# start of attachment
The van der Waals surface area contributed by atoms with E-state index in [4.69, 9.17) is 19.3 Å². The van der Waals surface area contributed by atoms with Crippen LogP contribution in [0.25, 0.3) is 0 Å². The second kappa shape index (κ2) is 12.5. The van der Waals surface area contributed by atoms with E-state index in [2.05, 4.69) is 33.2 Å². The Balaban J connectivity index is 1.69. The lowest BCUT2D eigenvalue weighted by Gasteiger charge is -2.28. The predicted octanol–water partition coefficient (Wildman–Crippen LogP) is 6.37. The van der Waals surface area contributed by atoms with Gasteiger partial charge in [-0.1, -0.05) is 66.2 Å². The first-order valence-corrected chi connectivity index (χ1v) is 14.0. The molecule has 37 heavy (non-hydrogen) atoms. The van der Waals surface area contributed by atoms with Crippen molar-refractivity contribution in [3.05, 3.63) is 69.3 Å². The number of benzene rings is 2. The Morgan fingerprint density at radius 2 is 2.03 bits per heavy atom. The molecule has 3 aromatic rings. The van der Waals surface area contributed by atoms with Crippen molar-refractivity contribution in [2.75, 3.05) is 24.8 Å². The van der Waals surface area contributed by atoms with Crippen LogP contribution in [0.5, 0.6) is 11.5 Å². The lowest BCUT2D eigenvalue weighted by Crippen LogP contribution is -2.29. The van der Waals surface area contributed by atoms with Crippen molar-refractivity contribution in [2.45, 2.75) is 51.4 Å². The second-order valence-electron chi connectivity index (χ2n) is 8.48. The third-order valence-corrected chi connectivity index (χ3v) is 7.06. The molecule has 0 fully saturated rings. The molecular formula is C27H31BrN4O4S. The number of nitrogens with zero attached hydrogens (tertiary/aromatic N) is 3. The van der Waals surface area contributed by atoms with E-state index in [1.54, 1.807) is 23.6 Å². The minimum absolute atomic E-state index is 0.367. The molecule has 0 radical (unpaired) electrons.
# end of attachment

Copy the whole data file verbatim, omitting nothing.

The van der Waals surface area contributed by atoms with E-state index in [4.69, 9.17) is 19.3 Å². The van der Waals surface area contributed by atoms with Crippen LogP contribution in [0.25, 0.3) is 0 Å². The second kappa shape index (κ2) is 12.5. The van der Waals surface area contributed by atoms with E-state index in [2.05, 4.69) is 33.2 Å². The Balaban J connectivity index is 1.69. The lowest BCUT2D eigenvalue weighted by Gasteiger charge is -2.28. The predicted octanol–water partition coefficient (Wildman–Crippen LogP) is 6.37. The van der Waals surface area contributed by atoms with Gasteiger partial charge in [-0.1, -0.05) is 66.2 Å². The first-order valence-corrected chi connectivity index (χ1v) is 14.0. The molecule has 37 heavy (non-hydrogen) atoms. The van der Waals surface area contributed by atoms with Crippen molar-refractivity contribution in [3.05, 3.63) is 69.3 Å². The number of benzene rings is 2. The Morgan fingerprint density at radius 2 is 2.03 bits per heavy atom. The molecule has 3 aromatic rings. The van der Waals surface area contributed by atoms with Crippen molar-refractivity contribution in [2.75, 3.05) is 24.8 Å². The van der Waals surface area contributed by atoms with Crippen LogP contribution in [0.5, 0.6) is 11.5 Å². The lowest BCUT2D eigenvalue weighted by Crippen LogP contribution is -2.29. The van der Waals surface area contributed by atoms with Crippen molar-refractivity contribution in [2.45, 2.75) is 51.4 Å². The second-order valence-electron chi connectivity index (χ2n) is 8.48. The third-order valence-corrected chi connectivity index (χ3v) is 7.06. The molecule has 0 fully saturated rings. The molecular formula is C27H31BrN4O4S. The number of nitrogens with zero attached hydrogens (tertiary/aromatic N) is 3. The van der Waals surface area contributed by atoms with E-state index in [1.54, 1.807) is 23.6 Å². The minimum absolute atomic E-state index is 0.367. The molecule has 0 radical (unpaired) electrons.